Although I never had any conclusion on what had made me so sick my breast care nurse thought it was most likely Norovirus caught in hospital on the day of my op. Either way after that day I recovered. I was too shaky and weak to do my exercises and panicked I would fall behind.

My phone would not stop. So I never had a chance to truly be bored or fed up of being at home. I was either in pain (I stopped taking painkillers after that day) or having visitors or trying to answer text messages.

Slowly my own day of reckoning arrived. Funnily enough with each significant appointment I’d had so far I’d always been calm on the day of waiting to be seen. When I was told I had cancer, I wasn’t nervous because I didn’t truly think that’s what I would be told. The day I had confirmation of cancer I was more anxious to finally have information on whether it was spreading, or if I would live to feel too nervous. The day I was told my third lump was not cancer, I wasn’t nervous because I was too numb with shock from worrying it was now stage 4 cancer.

This time waiting for the hour when we would go into hospital to find out whether the surgeon had been able to get a clear margin of tissue around the tumour and whether it had spread to my lymph nodes. I felt terrified.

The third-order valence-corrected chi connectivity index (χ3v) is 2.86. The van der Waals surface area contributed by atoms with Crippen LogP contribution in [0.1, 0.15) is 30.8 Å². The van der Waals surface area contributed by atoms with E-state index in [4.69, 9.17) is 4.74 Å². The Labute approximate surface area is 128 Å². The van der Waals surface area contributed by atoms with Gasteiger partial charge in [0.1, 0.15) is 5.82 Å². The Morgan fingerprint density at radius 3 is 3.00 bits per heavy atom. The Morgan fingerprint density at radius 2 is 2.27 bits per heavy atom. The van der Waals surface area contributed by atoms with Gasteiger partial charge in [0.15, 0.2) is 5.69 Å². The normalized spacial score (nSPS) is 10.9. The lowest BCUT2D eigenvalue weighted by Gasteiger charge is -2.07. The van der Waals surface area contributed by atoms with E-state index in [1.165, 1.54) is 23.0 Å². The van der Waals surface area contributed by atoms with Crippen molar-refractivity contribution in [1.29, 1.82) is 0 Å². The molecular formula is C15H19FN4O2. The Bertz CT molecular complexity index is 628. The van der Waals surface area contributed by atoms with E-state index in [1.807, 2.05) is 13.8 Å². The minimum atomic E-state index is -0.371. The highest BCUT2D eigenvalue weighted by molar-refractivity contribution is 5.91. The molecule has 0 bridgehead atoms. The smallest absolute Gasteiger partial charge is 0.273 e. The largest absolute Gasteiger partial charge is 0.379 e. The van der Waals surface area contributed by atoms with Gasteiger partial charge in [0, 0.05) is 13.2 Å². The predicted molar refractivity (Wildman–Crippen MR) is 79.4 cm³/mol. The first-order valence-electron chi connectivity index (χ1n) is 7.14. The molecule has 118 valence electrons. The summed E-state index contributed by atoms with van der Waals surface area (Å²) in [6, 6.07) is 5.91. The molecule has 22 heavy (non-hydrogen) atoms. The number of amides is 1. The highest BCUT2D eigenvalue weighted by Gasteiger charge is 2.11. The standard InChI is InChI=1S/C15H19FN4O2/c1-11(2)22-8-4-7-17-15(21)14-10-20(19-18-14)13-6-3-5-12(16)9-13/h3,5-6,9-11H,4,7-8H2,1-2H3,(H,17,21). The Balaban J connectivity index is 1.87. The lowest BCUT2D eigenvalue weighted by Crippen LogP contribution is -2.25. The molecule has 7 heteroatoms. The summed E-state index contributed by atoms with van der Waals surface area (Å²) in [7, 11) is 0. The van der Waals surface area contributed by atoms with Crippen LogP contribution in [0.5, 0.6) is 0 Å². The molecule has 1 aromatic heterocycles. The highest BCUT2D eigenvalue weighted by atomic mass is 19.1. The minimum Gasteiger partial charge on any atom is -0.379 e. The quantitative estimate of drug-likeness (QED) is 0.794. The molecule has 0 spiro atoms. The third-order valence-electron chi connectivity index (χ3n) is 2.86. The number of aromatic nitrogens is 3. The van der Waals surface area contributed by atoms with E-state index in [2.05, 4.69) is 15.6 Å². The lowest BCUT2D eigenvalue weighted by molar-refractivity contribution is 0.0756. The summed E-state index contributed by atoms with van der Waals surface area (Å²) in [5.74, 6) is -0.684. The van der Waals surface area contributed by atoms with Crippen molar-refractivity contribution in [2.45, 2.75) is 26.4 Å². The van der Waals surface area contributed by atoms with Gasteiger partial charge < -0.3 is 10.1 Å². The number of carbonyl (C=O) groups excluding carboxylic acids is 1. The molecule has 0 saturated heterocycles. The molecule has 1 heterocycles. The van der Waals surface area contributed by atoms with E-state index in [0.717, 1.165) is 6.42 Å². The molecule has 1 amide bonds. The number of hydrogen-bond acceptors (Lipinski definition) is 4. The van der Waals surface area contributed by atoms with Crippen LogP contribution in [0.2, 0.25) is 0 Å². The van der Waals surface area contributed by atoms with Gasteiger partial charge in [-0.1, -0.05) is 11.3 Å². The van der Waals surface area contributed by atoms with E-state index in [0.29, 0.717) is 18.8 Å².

Being as we were staying at my aunt’s house while I recovered. My mum worked nearer our own house so she took me there to wait for her to finish work therefore not losing time getting to hospital. I did my best to occupy myself watching YouTube videos until she could come back to bring me to hospital. But I had this terrible … terrified feeling.

I heard noises upstairs and got myself in a terrible state that there was an intruder in the house. Being as my arm was out of order and I was pretty weak I didn’t even have my normal courage to go and check – if there was an intruder (no matter how unlikely) they could knock me over with a feather and I’d be in agony… So I just cried to myself not knowing what to do… I ran out of the house and stood in the street for a bit. I wondered who I could call to come and check the house for me. My policeman friend? No obviously he’s working somewhere else I can’t waste police time when I know that really there is no intruder. My mum’s best friend? No I can’t call her because she will worry for me and come all the way to my house for nothing. My brother? No he is at work.